Now that we've dispensed with Thanksgiving Day and all the things for which we're thankful (now that we're living in Trumpworld, it didn't take that long for some of us), it's time to look at what local theaters have devised for our holiday amusement. Yes, I said "holiday" and not "Christmas," since there are still people in this country who don't actually celebrate Christmas. And before it becomes a felony to be courteous and use the word "holiday," I thought I'd just trot it out once more for old time's sake.
First, let's pay some attention to the traditional shows that always show up this time of year. The granddaddy of them all in Cleveland is A Christmas Carol (now through Dec. 23 at Great Lakes Theater), which is in its 28th year. There are a couple new wrinkles to this story of Scrooge, since it will be directed by Tom Ford and feature Lynn Robert Berg as the crotchety old coot Ebenezer, who finds his humanity thanks to some ghostly visitors.
Right nearby at the Allen Theatre, the Cleveland Play House is already immersed in another encore presentation of A Christmas Story (through Dec. 23). Ralphie is the kid who wants an air rifle for Christmas, long before that could have been viewed as an NRA-friendly political statement. It's all based on the gentle, witty anecdotes spun by Jean Shepherd, who also knew a little something about humanity.
The elf is back — yes, the gay one with an attitude problem — in The Santaland Diaries (Dec. 1-18, Outcalt Theatre). For the second year, Ray Caspio lends his electric stage presence to Crumpet, the elf at Macy's who is based on the David Sedaris semi-autobiographical story that premiered on National Public Radio eons ago.
The delightful Peter and the Starcatcher (Dec. 2-31, Dobama Theatre) is back for the second year. This musical prequel to Peter Pan has all the elements of that play — the pirates, the croc, the boy who won't grow up — all mashed together using inventive stagecraft.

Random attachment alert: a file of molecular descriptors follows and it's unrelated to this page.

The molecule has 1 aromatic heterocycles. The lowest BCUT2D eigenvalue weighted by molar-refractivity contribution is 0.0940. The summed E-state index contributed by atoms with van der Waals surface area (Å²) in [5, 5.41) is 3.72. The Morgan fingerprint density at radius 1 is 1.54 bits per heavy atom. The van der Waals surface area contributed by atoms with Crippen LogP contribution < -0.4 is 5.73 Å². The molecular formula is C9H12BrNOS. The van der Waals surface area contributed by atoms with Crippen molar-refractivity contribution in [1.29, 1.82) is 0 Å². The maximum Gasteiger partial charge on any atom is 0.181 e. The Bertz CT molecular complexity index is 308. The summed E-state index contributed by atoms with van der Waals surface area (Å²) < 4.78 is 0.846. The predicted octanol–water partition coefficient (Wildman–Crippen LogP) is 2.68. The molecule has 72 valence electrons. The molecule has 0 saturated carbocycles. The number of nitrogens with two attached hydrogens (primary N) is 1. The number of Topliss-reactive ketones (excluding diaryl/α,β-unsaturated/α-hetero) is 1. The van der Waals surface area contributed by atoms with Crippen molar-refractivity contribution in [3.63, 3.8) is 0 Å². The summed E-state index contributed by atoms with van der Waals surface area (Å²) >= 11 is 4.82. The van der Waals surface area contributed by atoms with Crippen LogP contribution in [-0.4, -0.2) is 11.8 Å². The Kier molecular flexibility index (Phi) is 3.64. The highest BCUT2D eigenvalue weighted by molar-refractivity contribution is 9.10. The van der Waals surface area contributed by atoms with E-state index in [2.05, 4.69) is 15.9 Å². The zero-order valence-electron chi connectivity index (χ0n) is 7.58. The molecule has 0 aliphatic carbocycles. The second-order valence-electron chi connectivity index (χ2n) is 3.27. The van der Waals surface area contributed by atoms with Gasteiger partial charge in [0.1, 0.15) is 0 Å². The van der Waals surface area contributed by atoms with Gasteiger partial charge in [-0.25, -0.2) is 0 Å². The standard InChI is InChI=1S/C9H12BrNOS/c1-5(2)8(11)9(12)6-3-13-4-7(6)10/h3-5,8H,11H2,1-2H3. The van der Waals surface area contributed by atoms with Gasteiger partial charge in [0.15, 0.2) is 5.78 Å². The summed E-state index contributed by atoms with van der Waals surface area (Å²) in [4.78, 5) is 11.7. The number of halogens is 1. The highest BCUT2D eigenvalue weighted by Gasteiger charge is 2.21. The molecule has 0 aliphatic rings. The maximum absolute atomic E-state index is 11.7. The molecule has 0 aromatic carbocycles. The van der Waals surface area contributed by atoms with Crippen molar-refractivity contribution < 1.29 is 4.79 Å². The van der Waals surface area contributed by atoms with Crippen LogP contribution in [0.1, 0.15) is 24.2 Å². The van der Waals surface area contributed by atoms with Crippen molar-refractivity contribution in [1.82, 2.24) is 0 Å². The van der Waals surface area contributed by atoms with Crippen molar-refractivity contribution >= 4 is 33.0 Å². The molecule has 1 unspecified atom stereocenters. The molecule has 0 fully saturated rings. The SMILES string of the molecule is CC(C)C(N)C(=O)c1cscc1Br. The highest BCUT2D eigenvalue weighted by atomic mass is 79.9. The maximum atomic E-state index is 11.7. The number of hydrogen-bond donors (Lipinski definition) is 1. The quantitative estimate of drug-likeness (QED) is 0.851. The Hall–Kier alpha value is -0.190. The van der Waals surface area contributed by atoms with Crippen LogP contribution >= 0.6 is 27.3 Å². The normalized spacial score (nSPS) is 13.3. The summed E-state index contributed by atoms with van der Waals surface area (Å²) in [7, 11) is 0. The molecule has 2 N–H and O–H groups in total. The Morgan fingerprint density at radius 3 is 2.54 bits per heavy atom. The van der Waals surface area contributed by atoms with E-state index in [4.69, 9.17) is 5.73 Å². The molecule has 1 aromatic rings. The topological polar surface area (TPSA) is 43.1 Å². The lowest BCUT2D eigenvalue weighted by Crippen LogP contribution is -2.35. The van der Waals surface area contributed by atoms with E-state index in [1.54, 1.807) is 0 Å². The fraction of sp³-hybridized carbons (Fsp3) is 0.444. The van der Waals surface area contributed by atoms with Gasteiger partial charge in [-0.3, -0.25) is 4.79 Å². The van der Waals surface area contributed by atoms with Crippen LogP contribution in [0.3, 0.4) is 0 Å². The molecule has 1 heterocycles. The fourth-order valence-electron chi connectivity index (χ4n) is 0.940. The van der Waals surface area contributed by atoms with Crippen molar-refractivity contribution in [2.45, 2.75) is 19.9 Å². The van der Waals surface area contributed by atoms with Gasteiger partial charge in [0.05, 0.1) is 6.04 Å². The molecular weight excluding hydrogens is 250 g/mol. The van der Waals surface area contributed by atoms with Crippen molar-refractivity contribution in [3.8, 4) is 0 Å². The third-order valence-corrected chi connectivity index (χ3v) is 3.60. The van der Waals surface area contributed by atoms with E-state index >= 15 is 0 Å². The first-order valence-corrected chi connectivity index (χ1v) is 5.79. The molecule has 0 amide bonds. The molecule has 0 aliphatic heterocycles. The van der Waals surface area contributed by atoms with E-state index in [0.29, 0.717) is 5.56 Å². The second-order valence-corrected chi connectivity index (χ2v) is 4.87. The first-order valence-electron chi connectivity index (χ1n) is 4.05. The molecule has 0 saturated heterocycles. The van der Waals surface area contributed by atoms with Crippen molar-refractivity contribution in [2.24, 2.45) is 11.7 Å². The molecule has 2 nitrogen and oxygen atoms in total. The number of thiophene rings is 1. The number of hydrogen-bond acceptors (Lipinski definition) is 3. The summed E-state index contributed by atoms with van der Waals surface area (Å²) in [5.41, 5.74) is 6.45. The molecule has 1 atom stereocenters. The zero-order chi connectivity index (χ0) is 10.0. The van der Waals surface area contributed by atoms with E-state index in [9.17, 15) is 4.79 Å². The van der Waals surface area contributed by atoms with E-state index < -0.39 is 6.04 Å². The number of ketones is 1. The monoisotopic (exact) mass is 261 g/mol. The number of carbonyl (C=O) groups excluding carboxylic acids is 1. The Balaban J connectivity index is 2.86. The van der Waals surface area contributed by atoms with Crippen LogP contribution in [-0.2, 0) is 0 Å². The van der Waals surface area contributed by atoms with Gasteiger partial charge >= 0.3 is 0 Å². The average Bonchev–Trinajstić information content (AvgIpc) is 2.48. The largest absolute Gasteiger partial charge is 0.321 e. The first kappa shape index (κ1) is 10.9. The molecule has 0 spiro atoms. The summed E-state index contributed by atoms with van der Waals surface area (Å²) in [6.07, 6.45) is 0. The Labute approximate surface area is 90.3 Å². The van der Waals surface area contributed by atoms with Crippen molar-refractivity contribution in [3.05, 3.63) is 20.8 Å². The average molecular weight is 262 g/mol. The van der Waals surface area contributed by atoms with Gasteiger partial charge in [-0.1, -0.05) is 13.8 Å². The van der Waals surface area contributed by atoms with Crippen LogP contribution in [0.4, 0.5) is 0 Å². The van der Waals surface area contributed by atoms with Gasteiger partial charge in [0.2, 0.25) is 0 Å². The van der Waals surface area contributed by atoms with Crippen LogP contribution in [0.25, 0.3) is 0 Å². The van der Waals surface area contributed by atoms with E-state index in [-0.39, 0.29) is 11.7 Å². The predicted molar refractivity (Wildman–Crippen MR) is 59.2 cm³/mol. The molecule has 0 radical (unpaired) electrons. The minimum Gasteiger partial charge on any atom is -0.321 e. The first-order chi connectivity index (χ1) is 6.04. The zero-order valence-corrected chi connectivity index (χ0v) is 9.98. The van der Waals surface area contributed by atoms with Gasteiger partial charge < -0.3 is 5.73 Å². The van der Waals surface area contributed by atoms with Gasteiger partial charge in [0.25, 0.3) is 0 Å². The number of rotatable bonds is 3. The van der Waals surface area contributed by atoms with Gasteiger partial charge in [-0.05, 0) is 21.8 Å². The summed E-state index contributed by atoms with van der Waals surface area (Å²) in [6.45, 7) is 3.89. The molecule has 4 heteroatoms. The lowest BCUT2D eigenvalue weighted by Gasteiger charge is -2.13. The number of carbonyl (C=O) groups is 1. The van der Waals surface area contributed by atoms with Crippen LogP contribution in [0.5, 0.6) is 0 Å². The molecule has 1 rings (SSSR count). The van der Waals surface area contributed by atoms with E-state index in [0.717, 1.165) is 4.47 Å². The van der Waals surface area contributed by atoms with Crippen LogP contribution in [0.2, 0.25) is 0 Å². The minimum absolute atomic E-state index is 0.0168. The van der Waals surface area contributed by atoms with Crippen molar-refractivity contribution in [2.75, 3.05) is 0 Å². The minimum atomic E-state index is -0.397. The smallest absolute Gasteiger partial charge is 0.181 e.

Although it's not a traditional show here, a very familiar Dr. Seuss yarn has been revised into How the Grinch Stole Christmas! The Musical (Dec. 6-11, Connor Palace). Adapted from TV's renowned animated special, the show transports the audience to Whoville and to the villain whose heart is two sizes too small. (The size of his hands is not mentioned.)
Another well-known story will be splashing down at the Beck Center in the form of The Little Mermaid (Dec. 2-31). Based on the classic fairy tale and film, this Disney-branded script will be led by the Beck team of Scott Spence, Larry Goodpaster and Martin Cespedes — people who know a thing or two about staging big, flashy shows. It features some great music by Academy Award winning composer Alan Menken and lyricist Howard Ashman.
The fine singers at Karamu House will be showing off their vocal chops in Sister Act (Dec. 2-30), the story about the gangland wife who is relocated into a convent by the witness protection program. But there's no vow of silence involved, since she transforms the staid choir of nuns into a kick-ass, soulful singing troupe.
If you're looking for something that doesn't reek of eggnog and fruitcake, try cleansing your entertainment palate with Cabaret (Dec. 2-17, Blank Canvas Theatre). The Kander and Ebb songs are great and the story, about Berlin in the days before the Nazis took total power, may feel a bit more relevant than you ever thought possible. It features a talented duo in the lead roles: Devon Turchan as the Emcee and Tricia Bestic as Sally Bowles.
There are also a couple entirely new entries in the holiday theater scene. One is Light the Lights Ol' Moses CLE! (through Dec. 18, Cleveland Public Theater). Created and performed by Northeast Ohio artists, it's billed as a wild holiday romp. Cabaret seating plus beer and wine service during the performance promise to make it even more festive.
Ensemble Theatre is showing The Night Thoreau Spent In Jail (through Dec. 11), and it is highlighted by a strong performance by Geoff Knox as Thoreau, along with solid support from the entire cast. While it has a bit too much philosophizing and not enough drama, it's loaded with ideas that are always good to hear.
And local playwright Jonathan Wilhelm has blended a few genres into a noir-comedy-mystery-thriller titled The Knife Is Money, The Fork Is Love (Dec. 2-17, convergence-continuum). With that much in the mix, how can you go wrong?
As usual, the innovative and industrious theaters in Cleveland are here to keep our spirits up during this holiday season. And let's face it, some of us need all the good and powerful spirits — of any and all kinds — given where we're headed.
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